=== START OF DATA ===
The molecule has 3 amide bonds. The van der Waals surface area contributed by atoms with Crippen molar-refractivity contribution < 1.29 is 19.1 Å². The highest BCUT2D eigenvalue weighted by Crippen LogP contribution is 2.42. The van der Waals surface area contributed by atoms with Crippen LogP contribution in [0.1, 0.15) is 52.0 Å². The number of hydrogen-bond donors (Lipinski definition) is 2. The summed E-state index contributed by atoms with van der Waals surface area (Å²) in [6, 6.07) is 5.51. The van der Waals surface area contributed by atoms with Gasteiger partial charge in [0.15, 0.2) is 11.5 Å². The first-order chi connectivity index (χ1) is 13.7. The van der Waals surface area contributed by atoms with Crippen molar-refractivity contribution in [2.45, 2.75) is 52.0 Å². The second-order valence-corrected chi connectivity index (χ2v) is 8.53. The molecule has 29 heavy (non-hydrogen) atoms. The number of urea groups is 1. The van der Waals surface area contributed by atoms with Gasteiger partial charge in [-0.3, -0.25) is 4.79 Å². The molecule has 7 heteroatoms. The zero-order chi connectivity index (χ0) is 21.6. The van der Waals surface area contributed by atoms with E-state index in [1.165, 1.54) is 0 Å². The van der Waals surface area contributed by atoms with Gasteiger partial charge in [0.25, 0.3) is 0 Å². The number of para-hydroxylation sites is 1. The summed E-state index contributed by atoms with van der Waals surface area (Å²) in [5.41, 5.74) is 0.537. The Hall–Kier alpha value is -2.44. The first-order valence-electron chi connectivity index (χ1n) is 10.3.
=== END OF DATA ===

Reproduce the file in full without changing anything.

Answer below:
The molecule has 3 amide bonds. The van der Waals surface area contributed by atoms with Crippen molar-refractivity contribution < 1.29 is 19.1 Å². The highest BCUT2D eigenvalue weighted by Crippen LogP contribution is 2.42. The van der Waals surface area contributed by atoms with Crippen LogP contribution in [0.1, 0.15) is 52.0 Å². The number of hydrogen-bond donors (Lipinski definition) is 2. The summed E-state index contributed by atoms with van der Waals surface area (Å²) in [6, 6.07) is 5.51. The van der Waals surface area contributed by atoms with Gasteiger partial charge in [0.15, 0.2) is 11.5 Å². The first-order chi connectivity index (χ1) is 13.7. The van der Waals surface area contributed by atoms with Crippen molar-refractivity contribution in [2.45, 2.75) is 52.0 Å². The second-order valence-corrected chi connectivity index (χ2v) is 8.53. The molecule has 29 heavy (non-hydrogen) atoms. The number of urea groups is 1. The van der Waals surface area contributed by atoms with Gasteiger partial charge in [-0.3, -0.25) is 4.79 Å². The molecule has 7 heteroatoms. The zero-order chi connectivity index (χ0) is 21.6. The van der Waals surface area contributed by atoms with E-state index in [1.165, 1.54) is 0 Å². The van der Waals surface area contributed by atoms with Gasteiger partial charge in [0.25, 0.3) is 0 Å². The number of para-hydroxylation sites is 1. The summed E-state index contributed by atoms with van der Waals surface area (Å²) in [5.41, 5.74) is 0.537. The Hall–Kier alpha value is -2.44. The first-order valence-electron chi connectivity index (χ1n) is 10.3.